Just now as you read those (somewhat intentional) oversimplifications, you probably experienced some emotions and possibly even tried to decode partisanship in my word choice. If you agreed with any of the descriptions, I validated your worldview. If you disagreed with any of the descriptions, you probably didn’t think that I invalidated your worldview so much as you thought I was being biased. If you’re reading this and you don’t know me, you may have even judged me to be a Republican based on my comment above about absorbing perspectives from the business world.

This is precisely the problem. Most of us in the United States, through the process of indoctrination, have identified with either MAL or MAR. The current ideological war has fostered a very black and white (blue and red?) “us versus them” mentality, so we’re always hypersensitive to and ready to attack anything we can’t identify as belonging to our own ideology. This makes it impossible for most Americans to handle any new idea. At a glance, new ideas don’t seem to fit within our ideology, so the reflex is to dismiss it as radical or associate it with the opposing ideology. Usually we’ll even go the extra mile and draw analogies between a new idea and Nazi-occupied Germany or dystopian science-fiction. That is how deeply the left versus right divide has damaged us.


Take proprietism for example: the economy as a vast network of sole-proprietorships. Already it sounds complicated and radical but maybe you’ll listen because you’re polite and want to be a supportive friend. Then I tell you it’s pro free-market, so if you identify closely with MAL, you’re already writing it off and preparing a critique of capitalism. Then I tell you it involves shared-ownership on a massive scale, so if you identify closely with MAR, you’re already writing if off and preparing to admonish me of naive Marxist idealism. MAL attacks everything as though it’s MAR and vice versa. Since our ideological war has rendered us incapable of being open to new ideas, we’re opting instead to continue down whatever schizophrenic middle ground it creates.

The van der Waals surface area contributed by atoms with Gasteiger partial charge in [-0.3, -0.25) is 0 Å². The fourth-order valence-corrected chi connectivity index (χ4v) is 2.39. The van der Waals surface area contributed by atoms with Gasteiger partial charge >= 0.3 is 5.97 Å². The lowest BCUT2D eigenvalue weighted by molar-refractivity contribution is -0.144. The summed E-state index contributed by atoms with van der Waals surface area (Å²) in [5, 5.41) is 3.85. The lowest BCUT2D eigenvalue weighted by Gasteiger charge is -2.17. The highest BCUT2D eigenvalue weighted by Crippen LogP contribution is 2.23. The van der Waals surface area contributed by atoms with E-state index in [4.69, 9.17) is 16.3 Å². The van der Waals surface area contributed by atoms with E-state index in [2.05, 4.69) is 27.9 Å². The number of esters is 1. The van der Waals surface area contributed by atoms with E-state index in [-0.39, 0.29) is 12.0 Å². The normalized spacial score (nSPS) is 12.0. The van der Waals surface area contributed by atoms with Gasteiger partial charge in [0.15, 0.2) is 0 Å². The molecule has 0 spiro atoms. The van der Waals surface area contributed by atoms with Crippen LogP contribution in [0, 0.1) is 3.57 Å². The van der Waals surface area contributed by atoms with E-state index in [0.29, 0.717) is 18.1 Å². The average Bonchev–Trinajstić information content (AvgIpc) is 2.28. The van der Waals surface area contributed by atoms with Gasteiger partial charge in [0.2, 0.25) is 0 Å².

I usually conclude posts with a hopeful tone, but this problem shouldn’t be contorted or watered down. Instead we’ll close on a high note by introducing you to my friend’s provocative new Facebook blog, Elevated Content. His blog’s mission is akin to mine: a viewpoint not on the “left versus right” spectrum, but separate from (or elevated above) it. The result is content that focuses on the connections between the people and entities that shape the world, rather than content framed in the context of an ideologically gridlocked world.

If you visit Elevated Content right now, you will see subject matter in support of our president-elect, Donald J. Trump. Some of you will get a right-wing vibe, but what if I told you the author is a former Obama supporter? He and I had a fascinating phone conversation last week. If nothing else, try that. Don’t avoid talking about politics; that’s not helping. Talk about it, but dig past all the superficial stuff like whether politician so and so lied about this or that. Get into the big questions about what roles and responsibilities we have as the most industrious and ubiquitous species on the planet. Maybe start with a discussion about what utopia should look like, and then work backwards to identify what policies we’ll need to get there. I bet you’ll be shocked at how much common ground you’ll uncover.